One of the double-edged swords when it comes to technical analysis is the abundance of tools, indicators, and methodologies. I call this a double-edged sword because while the plurality of options in the tool box allows traders greater flexibility in developing a system or process that works best for them. It also allows a greater ability for false security to be gained and money to be lost. While studying for the Chartered Market Technician I read numerous books that covered a vast amount of tools available to technical analysts. Some I use… some I don’t. It’s up to you (and me) as the trader to determine what we allow into our investment process.
This leads me into the discussion of Fibonacci retracements. The notion of Fibonacci numbers have been around for hundreds of years. It was brought into more established cultures by Leonardo of Pisa, who is known as Fibonacci. When applied to the financial markets there are three sets of numbers (viewed as percentages) used to find retracement levels: 61.8%, 38.2%, and 23.6%. Many software packages and website will add 50% to the mix, but this is actually not a Fibonacci retracement number but is the middle number between 61.8% and 38.2%.
Here’s a chart of the Dow Jones Industrial Average ($INDU) with a Fibonacci retracement overlay during the advance off the October ’11 low to the mid-2012 high. This would have been used to find potential support during the drop in May ’12. I’m not simply using this time period as an example because the Fibonacci levels did not act as support, I just picked a period of time to show how the retracement levels are used.
Adam Grimes, author of The Art and Science of Technical Analysis, writes a very interesting blog looking at different aspects of charting. Recently Adam has dived into the math behind Fibonacci retracements and showed some surprising results.
Adam tested retracements using 600 stocks, 16 futures markets, and 6 currencies over a 10-year period starting in 2001 in order to capture different market environments. Adam writes at length about the study he performed but I’m going to discuss some of the highlights here today, but I encourage you to read his posts on the topic.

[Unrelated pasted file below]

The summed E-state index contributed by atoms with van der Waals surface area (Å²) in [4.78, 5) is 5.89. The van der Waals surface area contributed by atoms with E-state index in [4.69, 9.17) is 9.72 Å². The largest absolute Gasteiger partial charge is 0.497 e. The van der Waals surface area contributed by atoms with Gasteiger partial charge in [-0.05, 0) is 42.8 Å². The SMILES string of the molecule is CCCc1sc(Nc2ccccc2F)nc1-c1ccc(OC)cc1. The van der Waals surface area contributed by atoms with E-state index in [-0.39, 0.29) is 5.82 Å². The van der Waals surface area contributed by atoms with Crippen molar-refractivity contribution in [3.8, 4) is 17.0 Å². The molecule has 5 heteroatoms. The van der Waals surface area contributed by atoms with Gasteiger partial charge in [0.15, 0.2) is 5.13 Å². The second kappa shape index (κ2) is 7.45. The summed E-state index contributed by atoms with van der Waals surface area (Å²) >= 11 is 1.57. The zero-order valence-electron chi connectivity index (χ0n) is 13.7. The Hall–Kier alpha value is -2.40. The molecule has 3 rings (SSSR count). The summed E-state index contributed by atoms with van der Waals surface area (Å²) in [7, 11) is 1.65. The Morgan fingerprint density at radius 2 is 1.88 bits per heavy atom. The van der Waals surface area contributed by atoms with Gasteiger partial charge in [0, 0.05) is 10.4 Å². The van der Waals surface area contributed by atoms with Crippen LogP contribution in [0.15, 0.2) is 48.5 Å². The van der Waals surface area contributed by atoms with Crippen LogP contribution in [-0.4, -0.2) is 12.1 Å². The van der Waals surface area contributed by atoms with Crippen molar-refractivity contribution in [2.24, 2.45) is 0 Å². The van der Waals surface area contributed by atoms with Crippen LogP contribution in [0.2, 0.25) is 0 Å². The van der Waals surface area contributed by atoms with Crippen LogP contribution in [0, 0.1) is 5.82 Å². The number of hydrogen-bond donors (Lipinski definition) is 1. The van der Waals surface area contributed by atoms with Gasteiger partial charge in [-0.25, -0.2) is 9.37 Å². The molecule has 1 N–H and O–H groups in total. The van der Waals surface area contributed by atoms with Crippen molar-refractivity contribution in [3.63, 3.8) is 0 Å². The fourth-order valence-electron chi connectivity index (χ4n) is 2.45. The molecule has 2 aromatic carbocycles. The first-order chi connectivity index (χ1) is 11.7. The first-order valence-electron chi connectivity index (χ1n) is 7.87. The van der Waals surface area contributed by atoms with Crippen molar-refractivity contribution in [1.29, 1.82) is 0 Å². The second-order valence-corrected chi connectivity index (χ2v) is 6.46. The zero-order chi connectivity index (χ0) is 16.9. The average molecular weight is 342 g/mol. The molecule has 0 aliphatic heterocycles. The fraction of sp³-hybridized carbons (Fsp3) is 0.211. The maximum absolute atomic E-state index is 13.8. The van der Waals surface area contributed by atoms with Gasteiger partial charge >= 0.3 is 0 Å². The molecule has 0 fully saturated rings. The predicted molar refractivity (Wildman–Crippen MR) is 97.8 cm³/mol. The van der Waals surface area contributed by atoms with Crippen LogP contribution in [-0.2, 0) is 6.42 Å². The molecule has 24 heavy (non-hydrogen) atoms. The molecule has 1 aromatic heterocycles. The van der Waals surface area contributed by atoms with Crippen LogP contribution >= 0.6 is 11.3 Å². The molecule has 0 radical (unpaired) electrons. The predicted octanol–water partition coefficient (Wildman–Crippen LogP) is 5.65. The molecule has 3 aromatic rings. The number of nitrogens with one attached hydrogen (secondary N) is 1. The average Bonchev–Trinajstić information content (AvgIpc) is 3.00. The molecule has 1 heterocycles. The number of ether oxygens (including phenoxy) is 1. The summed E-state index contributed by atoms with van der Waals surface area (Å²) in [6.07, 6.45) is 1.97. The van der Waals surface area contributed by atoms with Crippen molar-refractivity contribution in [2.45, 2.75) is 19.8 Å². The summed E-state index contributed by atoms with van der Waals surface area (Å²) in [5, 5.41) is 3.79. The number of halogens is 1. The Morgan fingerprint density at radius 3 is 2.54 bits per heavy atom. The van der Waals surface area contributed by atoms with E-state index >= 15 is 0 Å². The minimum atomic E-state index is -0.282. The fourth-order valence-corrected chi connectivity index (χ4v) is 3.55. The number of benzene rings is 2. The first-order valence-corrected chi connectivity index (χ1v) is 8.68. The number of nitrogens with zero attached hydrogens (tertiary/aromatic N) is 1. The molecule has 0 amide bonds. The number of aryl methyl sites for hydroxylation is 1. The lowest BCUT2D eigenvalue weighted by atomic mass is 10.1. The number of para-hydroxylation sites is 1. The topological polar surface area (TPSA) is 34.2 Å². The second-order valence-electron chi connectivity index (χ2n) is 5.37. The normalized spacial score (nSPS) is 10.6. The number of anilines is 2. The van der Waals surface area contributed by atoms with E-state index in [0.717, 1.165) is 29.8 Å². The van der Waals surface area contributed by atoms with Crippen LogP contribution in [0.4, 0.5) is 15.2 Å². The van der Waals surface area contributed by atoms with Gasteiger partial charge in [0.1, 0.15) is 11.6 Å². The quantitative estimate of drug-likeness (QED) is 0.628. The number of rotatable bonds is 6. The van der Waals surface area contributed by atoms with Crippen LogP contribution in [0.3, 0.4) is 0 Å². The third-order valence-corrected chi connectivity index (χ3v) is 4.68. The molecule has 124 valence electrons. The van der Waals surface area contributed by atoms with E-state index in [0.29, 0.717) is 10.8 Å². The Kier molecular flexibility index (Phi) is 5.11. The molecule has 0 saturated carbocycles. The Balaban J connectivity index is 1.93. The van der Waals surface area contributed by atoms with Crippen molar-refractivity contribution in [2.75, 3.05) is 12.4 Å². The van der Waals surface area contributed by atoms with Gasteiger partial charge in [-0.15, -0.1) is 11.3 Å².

The table below shows the results of Adam’s test of the average retracement made in each of the asset classes. As you can see over the 10-year period there was a very close mean between the three markets, however the random set of data also shows a close fit to 65% retracement. Also notice the standard deviation of 20.7%. Adam explains, “we can’t see any clear evidence of Fibonacci ratios in this table. The average retracement, around 65%, is not the Golden Mean, and the very high standard deviation means that we’re not even very “sure”, statistically speaking, that the mean is a valid measure.”
Next Adam showed the retracements for each market on a histogram. If retracements worked, he points out, then we should see a cluster around the Fibannaci numbers commonly used as retracement support and resistance. But his is not the case. For all three asset classes, as well as the random data set, there does not appear to be clear bias to any one or multiple numbers.
Here’s Adam’s thoughts:
People like mystery and intrigue, and I think the idea that your trading system somehow rests on the harmonic convergence of the Sacred Geometry of the Pillars of the Universe [...] appeals to a certain mindset—people will overlook the aberrations of the Gann/Elliot/Fibonacci crowd.
There is also something reassuring about being able to forecast exact turning points to the tick, even if there is no validity to those forecasts. If you make enough predictions, some of them will work out just by chance, and that’s all you need to embed a pretty deep cognitive bias.
So with this, will I stop using Fibonacci retracements in my analysis? I’ve never been one to put all the weight on a single tool or methodology and by no means would I trade off a retracement level. I will have to do more of my own research before making my personal conclusion. However, I think this type of research is important and we as traders should always be challenging what we see and read. I will admit I now do view retracements in a different light. It’s hard to ignore this type of study and its results.
I write this post not to condemn those that use Fibonacci numbers. I simply found Adam’s work very interesting and worth sharing. You can make your own judgments and conclusions.
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Disclaimer: Do not construe anything written in this post or this blog in its entirety as a recommendation, research, or an offer to buy or sell any securities. Everything in this post is meant for educational and entertainment purposes only. I or my affiliates may hold positions in securities mentioned in the blog. Please see my Disclosure page for full disclaimer. Connect with Andrew on Google+, Twitter, and StockTwits.